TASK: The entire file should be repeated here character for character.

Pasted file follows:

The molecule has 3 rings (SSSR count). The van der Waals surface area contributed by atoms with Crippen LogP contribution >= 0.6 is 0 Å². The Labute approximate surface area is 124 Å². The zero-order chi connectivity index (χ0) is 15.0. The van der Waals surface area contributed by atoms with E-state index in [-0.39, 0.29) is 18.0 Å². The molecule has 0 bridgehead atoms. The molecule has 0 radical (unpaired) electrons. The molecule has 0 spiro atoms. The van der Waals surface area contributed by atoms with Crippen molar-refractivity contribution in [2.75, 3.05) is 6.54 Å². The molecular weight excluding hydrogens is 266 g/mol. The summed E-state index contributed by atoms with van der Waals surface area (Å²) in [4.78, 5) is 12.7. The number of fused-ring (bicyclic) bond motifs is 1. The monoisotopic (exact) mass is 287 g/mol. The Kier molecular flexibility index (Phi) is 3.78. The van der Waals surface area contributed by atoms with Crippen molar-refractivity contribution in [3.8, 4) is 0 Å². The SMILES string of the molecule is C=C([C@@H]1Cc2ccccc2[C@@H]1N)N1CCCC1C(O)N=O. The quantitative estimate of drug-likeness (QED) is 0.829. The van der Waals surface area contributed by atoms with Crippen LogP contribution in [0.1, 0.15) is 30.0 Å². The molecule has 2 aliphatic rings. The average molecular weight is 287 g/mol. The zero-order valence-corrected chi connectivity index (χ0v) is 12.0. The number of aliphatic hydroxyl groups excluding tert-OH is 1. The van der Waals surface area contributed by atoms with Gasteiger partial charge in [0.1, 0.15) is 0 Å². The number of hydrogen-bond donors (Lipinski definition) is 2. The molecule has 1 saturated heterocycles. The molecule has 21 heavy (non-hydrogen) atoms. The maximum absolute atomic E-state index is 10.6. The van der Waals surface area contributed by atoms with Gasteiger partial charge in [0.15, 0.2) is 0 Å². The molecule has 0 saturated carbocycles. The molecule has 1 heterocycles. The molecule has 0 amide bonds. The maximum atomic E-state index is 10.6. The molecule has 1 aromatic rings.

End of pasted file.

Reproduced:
The molecule has 3 rings (SSSR count). The van der Waals surface area contributed by atoms with Crippen LogP contribution >= 0.6 is 0 Å². The Labute approximate surface area is 124 Å². The zero-order chi connectivity index (χ0) is 15.0. The van der Waals surface area contributed by atoms with E-state index in [-0.39, 0.29) is 18.0 Å². The molecule has 0 bridgehead atoms. The molecule has 0 radical (unpaired) electrons. The molecule has 0 spiro atoms. The van der Waals surface area contributed by atoms with Crippen molar-refractivity contribution in [2.75, 3.05) is 6.54 Å². The molecular weight excluding hydrogens is 266 g/mol. The summed E-state index contributed by atoms with van der Waals surface area (Å²) in [4.78, 5) is 12.7. The number of fused-ring (bicyclic) bond motifs is 1. The monoisotopic (exact) mass is 287 g/mol. The Kier molecular flexibility index (Phi) is 3.78. The van der Waals surface area contributed by atoms with Crippen molar-refractivity contribution in [3.8, 4) is 0 Å². The SMILES string of the molecule is C=C([C@@H]1Cc2ccccc2[C@@H]1N)N1CCCC1C(O)N=O. The quantitative estimate of drug-likeness (QED) is 0.829. The van der Waals surface area contributed by atoms with Crippen LogP contribution in [0.1, 0.15) is 30.0 Å². The molecule has 2 aliphatic rings. The average molecular weight is 287 g/mol. The zero-order valence-corrected chi connectivity index (χ0v) is 12.0. The number of aliphatic hydroxyl groups excluding tert-OH is 1. The van der Waals surface area contributed by atoms with Gasteiger partial charge in [0.1, 0.15) is 0 Å². The number of hydrogen-bond donors (Lipinski definition) is 2. The molecule has 1 saturated heterocycles. The molecule has 21 heavy (non-hydrogen) atoms. The maximum absolute atomic E-state index is 10.6. The van der Waals surface area contributed by atoms with Gasteiger partial charge in [0.15, 0.2) is 0 Å². The molecule has 0 saturated carbocycles. The molecule has 1 heterocycles. The molecule has 0 amide bonds. The maximum atomic E-state index is 10.6. The molecule has 1 aromatic rings.